In “Who Took Johnny,” the world of child sexual exploitation is revealed, showing how in the course of Johnny Gosch’s abduction in Iowa (a 30-year-old cold case), how laws have changed to help recover these children, as well as keep other children from harm. It is once again thanks to his mother, who never stopped pushing lawmakers to find her son.
The film takes multiple twists and turns as other newspaper boys are also abducted under similar circumstances, national and international rings are uncovered, perpetrators are revealed and high powered political pedophiles whose taste for young flesh keeps the trade going, are tried and dismissed. We meet other parents who form coalitions to support one another. Just as in “God,” power trumps justice and the guilty walk free while the children suffer.
Both films reveal stories about horrific circumstances that are allowed to continue because the villains have power. The reason child sexual trafficking continues to date is that there is a market for it. The operations Johnny’s mother uncovers succeed because its clientele is held sacrosanct or above the law. The villains and victims cross all racial lines; we should all be concerned.
On the lighter side, other titles that look like fun are “Urban Fruit,” directed by Roman Zenz, screening at the Roxie on Saturday, June 7, 2:30, at OSA on Wednesday, June 11, 7 p.m., and on Sunday, June 15, 2:45 p.m.; “Oh Snap! The ‘90s Sing-a-long Show” at the Roxie on Friday, June 6, 9:15 p.m.; and “Vessel,” directed by Diana Whitten, at the Roxie on Saturday, June 14, 4:45 p.m., at OSA on Wednesday, June 18, 7 p.m., and again at OSA on Saturday, June 7, 12:30 p.m. The Roller Disco Party is Friday, June 13, at the Women’s Building, 3543 18th St. at York in San Francisco. Visit www.sfindie.com.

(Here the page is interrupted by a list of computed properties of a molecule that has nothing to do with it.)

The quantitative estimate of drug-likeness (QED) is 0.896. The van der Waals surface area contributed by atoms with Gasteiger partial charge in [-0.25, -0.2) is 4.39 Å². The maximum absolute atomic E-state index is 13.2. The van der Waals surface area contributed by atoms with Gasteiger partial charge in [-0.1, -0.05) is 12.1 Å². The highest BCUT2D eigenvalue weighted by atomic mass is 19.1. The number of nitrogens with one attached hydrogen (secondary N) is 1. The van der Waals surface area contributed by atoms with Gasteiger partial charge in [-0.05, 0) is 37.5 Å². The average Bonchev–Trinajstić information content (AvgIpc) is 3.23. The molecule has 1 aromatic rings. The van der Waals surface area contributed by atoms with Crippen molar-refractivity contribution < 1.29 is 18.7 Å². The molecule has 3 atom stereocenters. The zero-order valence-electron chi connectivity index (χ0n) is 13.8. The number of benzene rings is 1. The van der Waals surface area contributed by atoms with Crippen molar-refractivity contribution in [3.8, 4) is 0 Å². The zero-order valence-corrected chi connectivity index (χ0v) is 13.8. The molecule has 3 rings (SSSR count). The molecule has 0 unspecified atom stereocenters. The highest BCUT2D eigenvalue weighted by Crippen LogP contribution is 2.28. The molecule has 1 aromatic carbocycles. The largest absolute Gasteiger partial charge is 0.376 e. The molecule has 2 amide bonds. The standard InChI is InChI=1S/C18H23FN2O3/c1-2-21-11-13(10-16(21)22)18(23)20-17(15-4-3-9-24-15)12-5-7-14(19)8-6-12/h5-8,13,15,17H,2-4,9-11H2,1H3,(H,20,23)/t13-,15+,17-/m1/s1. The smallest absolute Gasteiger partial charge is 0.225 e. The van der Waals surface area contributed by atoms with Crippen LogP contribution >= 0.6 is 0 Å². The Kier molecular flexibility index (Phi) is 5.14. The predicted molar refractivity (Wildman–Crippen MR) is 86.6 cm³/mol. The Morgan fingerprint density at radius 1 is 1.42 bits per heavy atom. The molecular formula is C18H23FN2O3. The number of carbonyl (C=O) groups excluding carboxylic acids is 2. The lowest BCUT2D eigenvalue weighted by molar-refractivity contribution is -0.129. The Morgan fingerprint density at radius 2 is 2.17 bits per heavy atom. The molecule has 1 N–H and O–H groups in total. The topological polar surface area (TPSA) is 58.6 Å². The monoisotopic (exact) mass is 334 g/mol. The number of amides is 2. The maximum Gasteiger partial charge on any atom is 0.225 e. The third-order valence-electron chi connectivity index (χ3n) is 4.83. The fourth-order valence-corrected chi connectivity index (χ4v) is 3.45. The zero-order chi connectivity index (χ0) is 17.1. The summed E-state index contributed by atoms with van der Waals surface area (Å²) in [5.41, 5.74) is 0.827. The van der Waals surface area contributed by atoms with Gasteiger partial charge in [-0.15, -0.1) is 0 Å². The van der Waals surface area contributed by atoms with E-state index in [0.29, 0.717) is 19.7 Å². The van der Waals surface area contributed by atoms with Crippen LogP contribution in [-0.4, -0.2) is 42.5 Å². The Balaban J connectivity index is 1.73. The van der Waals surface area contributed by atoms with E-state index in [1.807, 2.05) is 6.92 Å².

Bay View Arts Editor Wanda Sabir can be reached at firstname.lastname@example.org. Visit her website at www.wandaspicks.com throughout the month for updates to Wanda’s Picks, her blog, photos and Wanda’s Picks Radio. Her shows are streamed live Wednesdays at 7 a.m. and Fridays at 8 a.m., can be heard by phone at 347-237-4610 and are archived at http://www.blogtalkradio.com/wandas-picks.